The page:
How calculate intercept with multiple regression

#1
I am familiar with calculating the intercept, etc for a regression equation,
but I am confused as to how to calculate the intercept when using multiple
regression.

eg, in regression with one independant variable the formula is:

(y) = a + bx

where a, the intercept, = (ΣY - b(ΣX)) / N.

with multiple regression, the formula is:

Y=a + b1X1 + b2X2 + b3X3, etc

but I cannot find any equation for calculating the intercept in this case.

I know that a, the intercept, is meant to equal Y if all three independent
variables were equal to zero,
but that doesn't really help me calculate a.

I don't actually care what a is, as to me its pretty irrelevant outside
actually calculating the multiple regression.

It cannot be the same equation for a, as that only references X1, and not the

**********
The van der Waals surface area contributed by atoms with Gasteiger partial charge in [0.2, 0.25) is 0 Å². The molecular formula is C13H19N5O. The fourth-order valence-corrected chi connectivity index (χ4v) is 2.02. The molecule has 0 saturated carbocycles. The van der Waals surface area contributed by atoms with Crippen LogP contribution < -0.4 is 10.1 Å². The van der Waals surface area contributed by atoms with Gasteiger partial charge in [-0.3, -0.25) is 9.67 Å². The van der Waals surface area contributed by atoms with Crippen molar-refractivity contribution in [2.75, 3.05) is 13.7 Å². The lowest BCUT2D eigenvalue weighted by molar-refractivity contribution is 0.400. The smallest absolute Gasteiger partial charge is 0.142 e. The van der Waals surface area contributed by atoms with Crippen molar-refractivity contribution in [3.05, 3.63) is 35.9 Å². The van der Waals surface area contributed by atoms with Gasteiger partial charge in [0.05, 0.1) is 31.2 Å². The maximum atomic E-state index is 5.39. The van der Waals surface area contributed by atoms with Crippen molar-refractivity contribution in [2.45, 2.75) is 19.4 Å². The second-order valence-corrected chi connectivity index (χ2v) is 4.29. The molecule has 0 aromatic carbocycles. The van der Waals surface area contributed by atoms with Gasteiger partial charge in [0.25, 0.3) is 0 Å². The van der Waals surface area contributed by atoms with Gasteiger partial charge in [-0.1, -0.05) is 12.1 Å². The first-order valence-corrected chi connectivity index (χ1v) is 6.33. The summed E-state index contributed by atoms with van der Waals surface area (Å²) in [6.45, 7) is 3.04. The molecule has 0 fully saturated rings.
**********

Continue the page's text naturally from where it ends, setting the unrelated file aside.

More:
other independent variables...

That's pretty much it, but in case you need further info as to what I am
trying to do....

I am trying to calculate a predicted Y from a given number of independent
variables.
I am aware of using a reasonable number for N... the below is just a
completely made up example.

eg
X1 X2 X3
Height | Age | Activity
170 21 3
172 23 4
169 21 2
174 25 3
172 24 4

to predict Y, weight.

Thank you for any help you can
 

spunky

King of all Drama
#2
how much do you know or how comfortable do you feel around matrix algebra? it's not complicated to do so, but the answer may end up sounding like gibberish if you're not familiar with matrix inversions, transposes, matrix multiplication, vectors, etc...
 
#3
Hi Spunky, and thanks for your reply.

Well, I know nothing about, and are therfore horrified of, matrix algebra!
That said, I didn't know anything about regression either under I worked with it for a while.
So, at the risk of it going over my head... I'd love if you could provide some info, and I'll try to decypher your potentially "gibberish" reply. I always like a challenge.